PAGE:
|Asian Investment Boom Strikes Latin America|
|by Tom McGregor||Wed, Apr 18, 2012, 06:38 PM|
Over the past decade, selling soybeans, iron and copper ore along with other commodities to Asian nations has transformed Latin America. Despite the global economic downturn, tens of millions of Latin Americans are emerging into the ranks of the middle class. Some contend that a second gold rush is under way.
According to the Houston Chronicle, “Asian investors flush with hundreds of billions of dollars in cash now see Latin America as a top business opportunity, and they’re flooding into manufacturing, construction and other industries, particularly in up-and-coming countries such as Brazil, Peru and Mexico. That’s transforming the lucrative relationship that was based primarily on exporting raw materials to Asia, an arrangement that frustrated governments eager to stimulate their own manufacturing.”
At the World Economic Forum in Mexico, business and government officials met this week to disclose that the investment surge infers that Asia is poised to overtake the U.S. and the EU as Latin America’s top trading partner over the next decade. At the forum, Asian representatives were a formidable presence with Chines, South Korean and Japanese investors making the rounds all ove the seaside city’s gleaming white convention hall.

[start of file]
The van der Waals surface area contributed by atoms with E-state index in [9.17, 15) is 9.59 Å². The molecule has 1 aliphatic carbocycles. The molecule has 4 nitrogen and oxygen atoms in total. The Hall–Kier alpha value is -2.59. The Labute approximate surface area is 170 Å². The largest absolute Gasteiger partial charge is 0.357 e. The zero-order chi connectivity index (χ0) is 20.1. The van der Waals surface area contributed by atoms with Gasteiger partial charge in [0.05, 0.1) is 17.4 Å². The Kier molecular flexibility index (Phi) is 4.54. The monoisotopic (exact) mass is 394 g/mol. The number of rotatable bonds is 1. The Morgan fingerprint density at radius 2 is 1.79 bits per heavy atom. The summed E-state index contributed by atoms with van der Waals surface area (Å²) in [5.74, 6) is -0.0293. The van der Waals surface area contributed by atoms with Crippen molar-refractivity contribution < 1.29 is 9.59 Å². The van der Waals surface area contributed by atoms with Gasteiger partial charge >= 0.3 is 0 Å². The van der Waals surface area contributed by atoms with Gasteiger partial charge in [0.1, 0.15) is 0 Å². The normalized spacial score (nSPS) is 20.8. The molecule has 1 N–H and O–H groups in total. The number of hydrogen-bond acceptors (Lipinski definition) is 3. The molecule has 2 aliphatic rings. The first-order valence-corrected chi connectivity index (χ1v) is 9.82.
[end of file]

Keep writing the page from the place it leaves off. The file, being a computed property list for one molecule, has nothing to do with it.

Evin Lu, Asia Pacific regional director of a World Bank Group agency that insures foreign investments against political risk, said, “we’re talking about tens of billions of dollars in just Korean banks looking for a destination. When I meet with investors, Latin America is in every conversation about this.
As reported by the Houston Chronicle, “already, Chinese investment in Latin America has jumped from a few million dollars just a few years ago to about $15 billion in 2010, with most of the money going into mining and other extractive industries in Brazil, Peru and other nations, said Alicia Barcena, executive secretary for the Chile-based United Nations Economic Commission for Latin Mamerica and the Carribbean, Chinese investment in the region jumped again last year, to about $23 billion, Barcena said.”
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